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Children's LiteratureWhile the original Harold and the Purple Crayon was limited to black-and-white- and-purple illustrations, Krevin Murawski adds depth to his pictures with many shades of green and vibrant red for the race car. True to form, "it was time for bed, but Harold was not sleepy." The adventure begins when Harold picks up his purple crayon and draws a road. The racecar he draws is a shiny red convertible just his size, with racing stripes down the side. I especially like that the author, Liza Baker, included helmets for Harold and Lilac, his shaggy dog companion. In each mishap that occurs the trusty purple crayon comes to the rescue. Harold adds a fan to blow away the fog, skis for the car when it gets stuck in the snow, desert tires as they travel through the sand dunes, and a bulldozer bucket to help a farmer in need. Harold arrives home as usual by drawing a window around the moon and he magically appears back in his bed. This story will interest fans of the other "Harold and the Purple Crayon" books. Children will especially enjoy Harold's adventures in the racecar. Having Lilac, the dog, along is a good touch. Thirty-two pages in length and limited words on the page will make this an excellent choice for a bedtime story. Young children will be able to pick out some simple words and enjoy retelling the story again and again. 2003, HarperCollins Children's Books, Ages 4 to 7.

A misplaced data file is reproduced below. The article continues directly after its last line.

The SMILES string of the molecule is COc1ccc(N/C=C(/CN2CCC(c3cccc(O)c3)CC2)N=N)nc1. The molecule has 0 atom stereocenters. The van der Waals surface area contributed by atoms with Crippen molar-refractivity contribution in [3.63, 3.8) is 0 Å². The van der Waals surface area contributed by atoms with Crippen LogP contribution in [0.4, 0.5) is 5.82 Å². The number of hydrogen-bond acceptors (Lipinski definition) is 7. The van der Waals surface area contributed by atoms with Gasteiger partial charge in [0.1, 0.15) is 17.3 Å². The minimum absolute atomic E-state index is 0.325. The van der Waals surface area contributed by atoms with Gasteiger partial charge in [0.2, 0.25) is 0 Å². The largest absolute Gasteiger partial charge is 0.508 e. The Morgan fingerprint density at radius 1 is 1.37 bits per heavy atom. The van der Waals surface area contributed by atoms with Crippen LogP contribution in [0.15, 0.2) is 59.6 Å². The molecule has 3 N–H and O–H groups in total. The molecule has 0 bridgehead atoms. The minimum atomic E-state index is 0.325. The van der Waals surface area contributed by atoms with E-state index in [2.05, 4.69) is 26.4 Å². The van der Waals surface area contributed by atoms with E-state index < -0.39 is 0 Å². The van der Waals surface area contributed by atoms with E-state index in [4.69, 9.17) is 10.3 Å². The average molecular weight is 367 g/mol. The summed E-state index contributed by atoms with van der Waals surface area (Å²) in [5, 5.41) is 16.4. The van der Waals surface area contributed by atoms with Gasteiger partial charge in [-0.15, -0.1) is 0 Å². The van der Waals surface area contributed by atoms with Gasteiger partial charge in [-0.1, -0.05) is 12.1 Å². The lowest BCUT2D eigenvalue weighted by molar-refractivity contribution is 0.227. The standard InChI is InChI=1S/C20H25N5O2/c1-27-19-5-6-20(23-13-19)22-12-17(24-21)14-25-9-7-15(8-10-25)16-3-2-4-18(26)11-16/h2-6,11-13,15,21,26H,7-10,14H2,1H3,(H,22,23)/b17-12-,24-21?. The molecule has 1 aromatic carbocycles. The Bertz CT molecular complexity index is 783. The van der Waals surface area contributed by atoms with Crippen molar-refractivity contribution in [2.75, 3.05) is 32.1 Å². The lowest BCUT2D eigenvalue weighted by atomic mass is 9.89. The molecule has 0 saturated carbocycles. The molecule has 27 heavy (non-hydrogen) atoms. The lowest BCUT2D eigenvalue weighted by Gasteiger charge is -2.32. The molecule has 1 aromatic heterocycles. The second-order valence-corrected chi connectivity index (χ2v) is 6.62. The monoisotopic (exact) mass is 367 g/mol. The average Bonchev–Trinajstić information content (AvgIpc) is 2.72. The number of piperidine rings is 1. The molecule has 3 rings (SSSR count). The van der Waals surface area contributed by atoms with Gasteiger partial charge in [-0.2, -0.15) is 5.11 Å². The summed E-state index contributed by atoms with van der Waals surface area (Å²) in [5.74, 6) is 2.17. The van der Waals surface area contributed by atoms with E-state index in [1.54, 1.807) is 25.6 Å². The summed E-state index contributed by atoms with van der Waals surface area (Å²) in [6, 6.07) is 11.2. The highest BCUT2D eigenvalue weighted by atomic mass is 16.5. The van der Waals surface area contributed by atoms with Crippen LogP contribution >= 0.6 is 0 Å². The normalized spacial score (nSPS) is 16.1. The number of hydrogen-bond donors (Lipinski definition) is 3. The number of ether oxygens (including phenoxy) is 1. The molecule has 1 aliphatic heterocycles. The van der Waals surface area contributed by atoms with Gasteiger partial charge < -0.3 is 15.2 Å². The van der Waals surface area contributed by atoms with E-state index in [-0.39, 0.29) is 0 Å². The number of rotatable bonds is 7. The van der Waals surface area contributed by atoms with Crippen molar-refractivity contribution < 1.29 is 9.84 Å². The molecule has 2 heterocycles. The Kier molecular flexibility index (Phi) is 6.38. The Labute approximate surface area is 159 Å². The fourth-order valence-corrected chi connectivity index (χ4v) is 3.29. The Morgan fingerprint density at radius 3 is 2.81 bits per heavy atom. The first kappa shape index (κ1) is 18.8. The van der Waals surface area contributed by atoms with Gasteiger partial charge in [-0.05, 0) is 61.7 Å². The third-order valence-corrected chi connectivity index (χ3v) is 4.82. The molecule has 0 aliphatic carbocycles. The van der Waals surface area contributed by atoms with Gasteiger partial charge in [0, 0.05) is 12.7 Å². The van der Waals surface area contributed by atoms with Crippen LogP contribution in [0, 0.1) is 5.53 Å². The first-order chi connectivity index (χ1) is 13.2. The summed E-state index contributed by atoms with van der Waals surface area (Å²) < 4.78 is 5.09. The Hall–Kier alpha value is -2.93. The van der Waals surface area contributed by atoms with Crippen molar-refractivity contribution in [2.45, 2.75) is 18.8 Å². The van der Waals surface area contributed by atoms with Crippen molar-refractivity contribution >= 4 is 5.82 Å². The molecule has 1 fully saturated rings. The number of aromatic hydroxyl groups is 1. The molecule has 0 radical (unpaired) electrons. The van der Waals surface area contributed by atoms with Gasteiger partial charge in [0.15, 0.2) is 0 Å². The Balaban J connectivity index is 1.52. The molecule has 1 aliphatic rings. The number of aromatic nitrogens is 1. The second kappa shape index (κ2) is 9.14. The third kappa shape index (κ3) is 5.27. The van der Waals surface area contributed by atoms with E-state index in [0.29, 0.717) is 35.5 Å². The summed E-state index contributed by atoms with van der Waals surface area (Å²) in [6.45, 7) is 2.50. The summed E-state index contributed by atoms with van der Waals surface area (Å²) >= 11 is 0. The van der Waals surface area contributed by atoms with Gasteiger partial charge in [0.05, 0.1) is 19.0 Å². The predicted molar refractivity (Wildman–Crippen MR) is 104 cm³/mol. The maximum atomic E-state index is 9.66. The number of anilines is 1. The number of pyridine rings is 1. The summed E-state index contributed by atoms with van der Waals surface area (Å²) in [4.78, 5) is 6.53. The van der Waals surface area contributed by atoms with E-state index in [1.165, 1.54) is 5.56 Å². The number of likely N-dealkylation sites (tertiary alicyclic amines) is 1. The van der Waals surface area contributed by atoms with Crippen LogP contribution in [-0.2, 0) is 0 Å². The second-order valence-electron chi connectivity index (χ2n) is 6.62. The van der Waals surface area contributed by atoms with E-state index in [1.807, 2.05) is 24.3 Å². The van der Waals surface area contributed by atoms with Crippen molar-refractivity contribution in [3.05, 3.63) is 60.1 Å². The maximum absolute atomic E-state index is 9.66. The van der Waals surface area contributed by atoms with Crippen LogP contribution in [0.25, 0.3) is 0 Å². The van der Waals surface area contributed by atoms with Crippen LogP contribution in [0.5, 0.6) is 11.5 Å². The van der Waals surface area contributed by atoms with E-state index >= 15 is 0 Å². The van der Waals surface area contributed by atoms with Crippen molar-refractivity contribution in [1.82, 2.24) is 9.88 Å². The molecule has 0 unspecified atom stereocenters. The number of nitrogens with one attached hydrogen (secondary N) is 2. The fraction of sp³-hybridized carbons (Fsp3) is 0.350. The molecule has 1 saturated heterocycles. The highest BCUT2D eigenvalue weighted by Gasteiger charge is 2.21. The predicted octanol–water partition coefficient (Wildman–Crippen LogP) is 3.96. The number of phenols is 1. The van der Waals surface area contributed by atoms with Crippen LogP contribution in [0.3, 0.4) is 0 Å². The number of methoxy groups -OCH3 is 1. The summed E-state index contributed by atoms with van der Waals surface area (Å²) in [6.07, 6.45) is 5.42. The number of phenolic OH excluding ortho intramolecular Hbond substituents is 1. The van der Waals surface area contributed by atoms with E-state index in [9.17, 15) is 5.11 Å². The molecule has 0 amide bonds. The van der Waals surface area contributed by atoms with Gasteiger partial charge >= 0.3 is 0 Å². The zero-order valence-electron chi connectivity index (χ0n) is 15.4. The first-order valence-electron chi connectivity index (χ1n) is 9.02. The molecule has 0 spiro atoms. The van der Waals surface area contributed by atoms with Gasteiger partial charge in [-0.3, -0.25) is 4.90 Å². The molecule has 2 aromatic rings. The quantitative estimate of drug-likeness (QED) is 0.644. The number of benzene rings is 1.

— Ann Sanger